Swami Nirbhyananda was one of the four great pupils and Pillars of Swami Krishnanandaji. His name means ’The Bliss of Fearlessness,’ he was a great saint of God and one of the greatest poetical and mathematical geniuses of his time.
Swami Nirbhyananda Saraswati was born in the small town of Maidu, in the district of Aligarh in the United Provinces of India. Having been born in a brahmin family, he was instructed in learning in early life and being a precocious child was more than an apt pupil. At fifteen he knew all the known books of Euclid, the whole of arithmetic, algebra and much more and his teachers wondered how such a child could have acquired such proficiency in the realm of mathematics.
After passing his examinations he became a teacher and devoted over twenty-five years of his life to that profession, thereafter becoming an inspector of schools. When doing his rounds as inspector, he happened to break his journey for a little rest in a certain village; his horse refused to go further and the Swami said: “Well child, if you won’t go on and want to stay, then I will rest where you wish to rest.” He spread his carpet on the bank of a small pond and people passing from the village brought some handfuls of grain and a few fruits and flowers, some only a few blades of grass. Pundit To tar am, for such was his name as a layman, asked to whom they were bringing their gifts and was told that a great Saint of God was due to visit the village and that they had all come to worship him. ‘To worship him,’ for it is not by mere questioning or discussion that we learn to know the secret of the spiritual experience, but by the mute communion between two souls, the soul of the one who teaches and the one who is to be taught; this is the secret of knowledge and the significance of the phrase.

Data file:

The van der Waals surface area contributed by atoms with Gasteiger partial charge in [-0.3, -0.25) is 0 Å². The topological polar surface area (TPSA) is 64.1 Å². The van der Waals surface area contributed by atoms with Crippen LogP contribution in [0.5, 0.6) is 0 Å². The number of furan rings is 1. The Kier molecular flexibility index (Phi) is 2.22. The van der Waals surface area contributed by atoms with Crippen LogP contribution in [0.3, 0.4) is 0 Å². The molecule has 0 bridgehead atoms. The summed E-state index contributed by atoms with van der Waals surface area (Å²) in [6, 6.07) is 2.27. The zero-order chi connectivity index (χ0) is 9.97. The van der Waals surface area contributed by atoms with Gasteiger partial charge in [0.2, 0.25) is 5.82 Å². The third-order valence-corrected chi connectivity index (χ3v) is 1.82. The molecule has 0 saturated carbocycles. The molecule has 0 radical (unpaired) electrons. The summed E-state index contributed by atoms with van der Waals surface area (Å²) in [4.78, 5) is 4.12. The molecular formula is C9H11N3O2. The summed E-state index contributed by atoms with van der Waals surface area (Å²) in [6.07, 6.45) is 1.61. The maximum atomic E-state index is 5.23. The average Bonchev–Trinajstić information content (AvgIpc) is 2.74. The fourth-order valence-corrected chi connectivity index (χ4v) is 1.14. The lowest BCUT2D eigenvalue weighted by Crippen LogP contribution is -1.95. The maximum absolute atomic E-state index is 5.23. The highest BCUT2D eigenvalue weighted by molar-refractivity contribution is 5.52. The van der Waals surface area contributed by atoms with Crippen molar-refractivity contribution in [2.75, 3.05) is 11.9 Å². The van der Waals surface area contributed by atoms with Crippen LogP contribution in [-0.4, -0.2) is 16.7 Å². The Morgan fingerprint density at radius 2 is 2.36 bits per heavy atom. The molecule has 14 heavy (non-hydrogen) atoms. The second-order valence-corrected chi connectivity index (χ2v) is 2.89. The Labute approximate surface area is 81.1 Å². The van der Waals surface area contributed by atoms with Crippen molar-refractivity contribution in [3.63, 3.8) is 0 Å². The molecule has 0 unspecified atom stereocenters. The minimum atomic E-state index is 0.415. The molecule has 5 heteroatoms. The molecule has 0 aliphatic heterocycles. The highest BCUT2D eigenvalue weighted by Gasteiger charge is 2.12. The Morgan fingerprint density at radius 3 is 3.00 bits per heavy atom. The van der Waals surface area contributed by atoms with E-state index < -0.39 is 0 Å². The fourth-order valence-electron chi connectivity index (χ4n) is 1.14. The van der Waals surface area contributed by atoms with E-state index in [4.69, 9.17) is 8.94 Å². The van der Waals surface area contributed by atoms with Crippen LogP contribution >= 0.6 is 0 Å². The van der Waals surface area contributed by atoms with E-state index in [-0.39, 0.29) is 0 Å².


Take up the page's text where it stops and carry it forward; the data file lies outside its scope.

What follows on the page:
The Pundit waited, and as the sun was about to set, a tall figure of extraordinary beauty and apparent intelligence, like a Buddha expressing love, walking slowly with a bundle of books, appeared and sat down under a pipal tree. All touched the feet of the Saint.
When the people were ready, he spoke to them of mutual assistance in time of danger, reverence towards the aged and others, and compassion to those whose lot was not as fortunate as their own. The words were adapted to suit the simple villagers and there was nothing likely to excite the interest .or enthusiasm of a pundit, but Pundit Totaram at the close of the speech went up to the saint and putting his head at his feet said: “Command me.”
They were together for some hours and he took his meditations a few weeks later. Swami Krishnanandaji said: “I wish you to be a singer of the holy Adhyatma Yoga in the modern vernacular Hindi.” Swami Nirbhyananda accepted the charge.
This time has not yet come when the poetry of Swami Nirbhyananda will attract the attention it merits – but the day will surely dawn when his verse will rank as high as that of Sur Das, Kabir or of Tulsi Das.